"My father is a counselor, by the way. He's also a devoutly religious man. In fact, he runs a private practice that he bills as a "Christian counseling" service. He would do the exact same thing in this situation--refer the student to a more compatible caregiver. I don't share his religion, and I wouldn't go to a "Christian counselor" if I needed that kind of care. Our personal disagreements don't negate that fact that he has helped a lot of people, however." I don't dispute that he's helped a lot of people but if he is seeing a client and this client reveals he or she is gay and the counselor refers the client to another counselor because of that then the counselor is breaking the ACA code of ethics and is causing harm. Maybe your father is not a member of the ACA and maybe he makes it clear that homosexuals are not welcomed in his practice from the outset. You can't say that just because your father does the same thing this woman did, and I hope that's not true, it makes it right.

Another Michael

Sat, Jan 28, 2012 : 12:29 a.m.

"Would you allow a counselor who thought her religion allows pedophilia to counsel people that it is ok to have a father come to her and then tell him it is ok to have sex with his daughter?" Huh? She didn't counsel the student to do anything illegal or immoral. She recognized an incompatibility and decided against acting as a caregiver under false pretense. Your other examples don't work, either, because she did in fact refer him to someone who could help him. If this had been an emergency, ie a suicide situation, then I would say your argument has merit. There's no indication that was the case here. My father is a counselor, by the way. He's also a devoutly religious man. In fact, he runs a private practice that he bills as a "Christian counseling" service. He would do the exact same thing in this situation--refer the student to a more compatible caregiver. I don't share his religion, and I wouldn't go to a "Christian counselor" if I needed that kind of care. Our personal disagreements don't negate that fact that he has helped a lot of people, however.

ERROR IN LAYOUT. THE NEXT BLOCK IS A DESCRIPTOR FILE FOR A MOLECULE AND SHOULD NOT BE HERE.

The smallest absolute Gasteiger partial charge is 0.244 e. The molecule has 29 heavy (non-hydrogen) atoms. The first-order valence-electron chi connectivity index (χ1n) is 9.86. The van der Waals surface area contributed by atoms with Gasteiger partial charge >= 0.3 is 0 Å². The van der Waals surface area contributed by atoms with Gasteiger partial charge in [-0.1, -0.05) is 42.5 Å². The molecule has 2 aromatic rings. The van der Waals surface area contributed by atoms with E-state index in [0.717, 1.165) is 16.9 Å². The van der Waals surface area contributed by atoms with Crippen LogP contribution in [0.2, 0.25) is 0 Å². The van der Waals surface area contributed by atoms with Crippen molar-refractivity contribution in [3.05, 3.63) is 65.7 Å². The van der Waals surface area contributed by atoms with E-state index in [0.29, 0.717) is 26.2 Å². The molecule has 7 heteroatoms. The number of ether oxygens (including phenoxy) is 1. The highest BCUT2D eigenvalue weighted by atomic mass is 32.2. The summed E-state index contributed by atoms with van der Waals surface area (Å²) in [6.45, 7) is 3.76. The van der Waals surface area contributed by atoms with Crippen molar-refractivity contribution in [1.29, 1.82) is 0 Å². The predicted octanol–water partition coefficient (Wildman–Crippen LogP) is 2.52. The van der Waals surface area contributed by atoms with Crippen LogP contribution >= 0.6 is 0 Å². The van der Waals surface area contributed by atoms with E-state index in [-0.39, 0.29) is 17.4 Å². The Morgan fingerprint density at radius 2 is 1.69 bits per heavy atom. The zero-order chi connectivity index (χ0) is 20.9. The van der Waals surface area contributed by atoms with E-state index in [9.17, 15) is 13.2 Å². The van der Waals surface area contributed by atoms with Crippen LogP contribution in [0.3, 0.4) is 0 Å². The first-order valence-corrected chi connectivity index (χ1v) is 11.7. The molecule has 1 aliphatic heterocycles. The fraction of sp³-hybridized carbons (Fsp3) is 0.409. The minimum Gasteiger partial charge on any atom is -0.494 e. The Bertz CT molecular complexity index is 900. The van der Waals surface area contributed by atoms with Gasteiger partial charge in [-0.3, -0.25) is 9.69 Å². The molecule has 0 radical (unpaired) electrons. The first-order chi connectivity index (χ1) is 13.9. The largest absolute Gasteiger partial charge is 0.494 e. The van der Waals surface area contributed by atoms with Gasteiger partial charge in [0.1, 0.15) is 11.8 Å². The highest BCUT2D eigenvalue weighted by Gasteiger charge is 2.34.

Fri, Jan 27, 2012 : 10:43 p.m.

"her attitude toward gay people is backward and stupid, and it certainly limits the scope of where she can be an effective counselor." It actually disqualifies her from being a counselor. Would you allow a counselor who thought her religion allows pedophilia to counsel people that it is ok to have a father come to her and then tell him it is ok to have sex with his daughter? Her OPINION does not matter. If my religion tells me to kill all Jews, does that make it ok to do it? Or better yet, if a Jewish resident doctor had Julea come in as a patient, is he within his rights to say, I will not treat you because you are incorrect in your religious beliefs. Or if he were a Muslim doctor and said, sorry, you are a woman, and my religion tells me men are more important than women so you do not get care, but men do. Or lets make it even more close to this case. A Muslim counselor says his religion does not believe in the consumption of alcohol. Does that mean he can decide that he will not treat an alcoholic? Give me a break. If that is the society you want, then I am going to use my religion too. This case is simple and non-negotiable.


Fri, Jan 27, 2012 : 7:52 p.m.

I have an acquaintance who is a professional counselor and I put this situation to him. He replied that this type of issue, a personal opinion problem comes up often and to avoid problems with providing the best counseling, they switch counselors. So what EMU thinks is different than the real world.


Sat, Jan 28, 2012 : 4:14 a.m.

As a clinical psychologist, let me second what Mick52 is saying. It's standard practice, Shadin.


Sat, Jan 28, 2012 : 2:44 a.m.

No, it's different from your acquaintance. It doesn't mean it's wrong. Your reasoning is off.


Fri, Jan 27, 2012 : 7:26 p.m.

If a person is in the business of offering advice ( counseling ) and they don't feel that can give the client what they want, then they should obtain from giving them advice. It's like asking a vegan for shopping advice on the best butcher shop in town.


Fri, Jan 27, 2012 : 10:46 p.m.